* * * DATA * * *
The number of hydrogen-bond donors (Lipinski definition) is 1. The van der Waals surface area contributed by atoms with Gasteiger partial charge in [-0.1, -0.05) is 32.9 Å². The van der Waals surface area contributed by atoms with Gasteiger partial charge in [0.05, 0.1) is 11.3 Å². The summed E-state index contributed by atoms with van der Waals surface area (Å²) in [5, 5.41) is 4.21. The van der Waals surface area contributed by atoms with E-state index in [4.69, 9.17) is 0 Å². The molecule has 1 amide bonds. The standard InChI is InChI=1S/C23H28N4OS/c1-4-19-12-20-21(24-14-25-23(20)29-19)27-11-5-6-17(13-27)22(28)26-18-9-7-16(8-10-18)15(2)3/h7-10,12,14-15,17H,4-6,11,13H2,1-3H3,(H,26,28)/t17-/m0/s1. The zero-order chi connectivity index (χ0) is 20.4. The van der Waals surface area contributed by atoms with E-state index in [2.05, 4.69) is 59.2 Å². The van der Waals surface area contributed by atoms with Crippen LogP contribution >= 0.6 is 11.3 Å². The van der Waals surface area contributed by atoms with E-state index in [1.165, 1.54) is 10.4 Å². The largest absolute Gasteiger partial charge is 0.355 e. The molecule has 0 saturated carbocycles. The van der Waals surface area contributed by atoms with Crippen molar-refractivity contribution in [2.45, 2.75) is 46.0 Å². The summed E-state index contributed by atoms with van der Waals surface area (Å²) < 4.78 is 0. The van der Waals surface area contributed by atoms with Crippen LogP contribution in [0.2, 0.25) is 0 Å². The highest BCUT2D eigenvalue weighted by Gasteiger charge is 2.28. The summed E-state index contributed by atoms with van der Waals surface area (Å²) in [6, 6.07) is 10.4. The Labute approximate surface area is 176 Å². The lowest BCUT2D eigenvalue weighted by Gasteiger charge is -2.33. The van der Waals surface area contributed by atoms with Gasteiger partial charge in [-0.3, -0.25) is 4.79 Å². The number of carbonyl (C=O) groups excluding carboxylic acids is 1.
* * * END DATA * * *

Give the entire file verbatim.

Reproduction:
The number of hydrogen-bond donors (Lipinski definition) is 1. The van der Waals surface area contributed by atoms with Gasteiger partial charge in [-0.1, -0.05) is 32.9 Å². The van der Waals surface area contributed by atoms with Gasteiger partial charge in [0.05, 0.1) is 11.3 Å². The summed E-state index contributed by atoms with van der Waals surface area (Å²) in [5, 5.41) is 4.21. The van der Waals surface area contributed by atoms with E-state index in [4.69, 9.17) is 0 Å². The molecule has 1 amide bonds. The standard InChI is InChI=1S/C23H28N4OS/c1-4-19-12-20-21(24-14-25-23(20)29-19)27-11-5-6-17(13-27)22(28)26-18-9-7-16(8-10-18)15(2)3/h7-10,12,14-15,17H,4-6,11,13H2,1-3H3,(H,26,28)/t17-/m0/s1. The zero-order chi connectivity index (χ0) is 20.4. The van der Waals surface area contributed by atoms with E-state index in [2.05, 4.69) is 59.2 Å². The van der Waals surface area contributed by atoms with Crippen LogP contribution >= 0.6 is 11.3 Å². The van der Waals surface area contributed by atoms with E-state index in [1.165, 1.54) is 10.4 Å². The largest absolute Gasteiger partial charge is 0.355 e. The molecule has 0 saturated carbocycles. The van der Waals surface area contributed by atoms with Crippen molar-refractivity contribution in [2.45, 2.75) is 46.0 Å². The summed E-state index contributed by atoms with van der Waals surface area (Å²) < 4.78 is 0. The van der Waals surface area contributed by atoms with Crippen LogP contribution in [0.2, 0.25) is 0 Å². The highest BCUT2D eigenvalue weighted by Gasteiger charge is 2.28. The summed E-state index contributed by atoms with van der Waals surface area (Å²) in [6, 6.07) is 10.4. The Labute approximate surface area is 176 Å². The lowest BCUT2D eigenvalue weighted by Gasteiger charge is -2.33. The van der Waals surface area contributed by atoms with Gasteiger partial charge in [-0.3, -0.25) is 4.79 Å². The number of carbonyl (C=O) groups excluding carboxylic acids is 1.